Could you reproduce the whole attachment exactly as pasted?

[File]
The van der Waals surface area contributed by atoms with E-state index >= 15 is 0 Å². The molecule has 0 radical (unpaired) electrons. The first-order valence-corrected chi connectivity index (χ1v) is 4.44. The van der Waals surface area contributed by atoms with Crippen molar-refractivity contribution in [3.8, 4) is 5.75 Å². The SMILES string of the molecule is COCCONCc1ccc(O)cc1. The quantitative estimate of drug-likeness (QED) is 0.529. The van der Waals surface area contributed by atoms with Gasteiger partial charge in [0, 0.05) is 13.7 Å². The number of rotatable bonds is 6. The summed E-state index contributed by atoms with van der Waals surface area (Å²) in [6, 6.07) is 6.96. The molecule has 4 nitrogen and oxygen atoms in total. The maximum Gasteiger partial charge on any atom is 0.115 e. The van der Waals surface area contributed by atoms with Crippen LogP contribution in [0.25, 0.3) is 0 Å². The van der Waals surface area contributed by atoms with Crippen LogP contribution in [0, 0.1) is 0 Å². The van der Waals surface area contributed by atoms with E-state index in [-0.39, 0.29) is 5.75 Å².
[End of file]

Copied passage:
The van der Waals surface area contributed by atoms with E-state index >= 15 is 0 Å². The molecule has 0 radical (unpaired) electrons. The first-order valence-corrected chi connectivity index (χ1v) is 4.44. The van der Waals surface area contributed by atoms with Crippen molar-refractivity contribution in [3.8, 4) is 5.75 Å². The SMILES string of the molecule is COCCONCc1ccc(O)cc1. The quantitative estimate of drug-likeness (QED) is 0.529. The van der Waals surface area contributed by atoms with Gasteiger partial charge in [0, 0.05) is 13.7 Å². The number of rotatable bonds is 6. The summed E-state index contributed by atoms with van der Waals surface area (Å²) in [6, 6.07) is 6.96. The molecule has 4 nitrogen and oxygen atoms in total. The maximum Gasteiger partial charge on any atom is 0.115 e. The van der Waals surface area contributed by atoms with Crippen LogP contribution in [0.25, 0.3) is 0 Å². The van der Waals surface area contributed by atoms with Crippen LogP contribution in [0, 0.1) is 0 Å². The van der Waals surface area contributed by atoms with E-state index in [-0.39, 0.29) is 5.75 Å².